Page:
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Betting On The Next Billion: "Voices In Your Hand"
Jeremy Faludi, 17 Oct 05


Regular readers here know all about how corporations reaching out to the "next billion" customers has a huge future, whether you're a humanitarian trying to help the developing world, or a company whose first-world technology markets are already saturated. Why do some investors get it, and others don't?

A Yahoo News article describes how easy it is for financiers to underestimate: "The mistake, providers say, was to make plans based on GDP figures, which ignore the strong informal economy, and to assume that because land line use was low, little demand for phones existed." As it turns out, the low demand for land-lines was because quality/service was so awful, not because they weren't wanted. Cellular companies that did take the plunge have been richly rewarded: "Cell phone subscriptions jumped 67 percent south of the Sahara in 2004, compared with 10 percent in cell-phone-saturated Western Europe." The article also describes how cell phones have improved the lives and businesses of Africans, with one of the examples I've seen: "Wilson Kuria Macharia, head of the traders' association at the Nairobi market, says he no longer has to spend two to four weeks at a time roaming across Kenya and Tanzania in search of fresh produce. 'A few mobile phone calls take care of what used to be the most grueling part of the business.' "

Some companies get it, like Philips...

Their Voices In Your Hand project was started three years ago, a humanitarian-and-capitalist effort to not just make existing technology cheaper or more accessible, but to start from the ground up and invent a cheap handheld internet/phone designed to fit the needs of some of the poorest people in the world. The project is now in a field-testing phase in the favela of Recife, Brazil, and they have been smart enough to let the testing results take them in a direction they did not initially anticipate. It appears that real-time connectivity is not the biggest issue, so devices which are essentially modified mp3 players you occasionally connect to the web in telecenters to send and receive voice and text messages are good enough (and much cheaper than cell phones).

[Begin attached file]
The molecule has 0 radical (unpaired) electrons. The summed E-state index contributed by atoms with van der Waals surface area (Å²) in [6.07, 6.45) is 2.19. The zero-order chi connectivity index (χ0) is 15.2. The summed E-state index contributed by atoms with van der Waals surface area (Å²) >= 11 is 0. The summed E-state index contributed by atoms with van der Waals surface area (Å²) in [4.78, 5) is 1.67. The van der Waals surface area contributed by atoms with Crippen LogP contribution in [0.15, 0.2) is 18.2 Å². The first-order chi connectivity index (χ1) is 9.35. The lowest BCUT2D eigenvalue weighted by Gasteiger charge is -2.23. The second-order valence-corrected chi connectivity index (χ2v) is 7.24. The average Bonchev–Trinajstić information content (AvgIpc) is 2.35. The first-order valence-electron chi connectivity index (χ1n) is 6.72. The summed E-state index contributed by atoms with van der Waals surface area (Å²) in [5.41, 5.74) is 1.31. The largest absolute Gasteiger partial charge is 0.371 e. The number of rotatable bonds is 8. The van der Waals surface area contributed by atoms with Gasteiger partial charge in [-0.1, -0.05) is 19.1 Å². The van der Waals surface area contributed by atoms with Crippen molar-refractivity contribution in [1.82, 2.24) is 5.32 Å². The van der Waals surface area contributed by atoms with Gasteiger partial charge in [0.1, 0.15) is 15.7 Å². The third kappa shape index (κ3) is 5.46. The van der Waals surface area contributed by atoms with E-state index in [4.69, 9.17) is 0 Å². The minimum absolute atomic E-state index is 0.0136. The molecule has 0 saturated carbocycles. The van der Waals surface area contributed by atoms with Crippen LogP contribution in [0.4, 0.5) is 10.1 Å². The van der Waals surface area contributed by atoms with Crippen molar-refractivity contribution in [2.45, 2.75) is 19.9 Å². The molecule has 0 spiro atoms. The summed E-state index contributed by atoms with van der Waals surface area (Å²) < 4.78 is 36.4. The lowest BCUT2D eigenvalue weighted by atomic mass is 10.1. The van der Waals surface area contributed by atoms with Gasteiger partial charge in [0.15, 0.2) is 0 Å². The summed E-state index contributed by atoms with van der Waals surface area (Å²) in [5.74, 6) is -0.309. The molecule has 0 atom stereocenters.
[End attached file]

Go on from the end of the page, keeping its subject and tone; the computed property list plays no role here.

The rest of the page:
This allows a leapfrogging many people haven't thought about before: it's not just the leap over landlines to handsets, it's the leap over paper mail, which doesn't work for you if you're illiterate or don't have an address because you live in a shantytown; many in Brazil's favelas are both. It also allows low-cost local broadcasting/narrowcasting of health & community information or local musicians. With this, and some of Africa's repurposing of cell phones, it will be interesting to see what products developed specifically for the "bottom of the pyramid" will be like.

(thanks, Lorenzo Rademakers, for the Yahoo spotting.)

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I saw this the other day.. I thought it fit into your "next billion" concept.

There are now 2 Billion Cellphone Users Worldwide !!

Posted by: Joe Deely on 17 Oct 05



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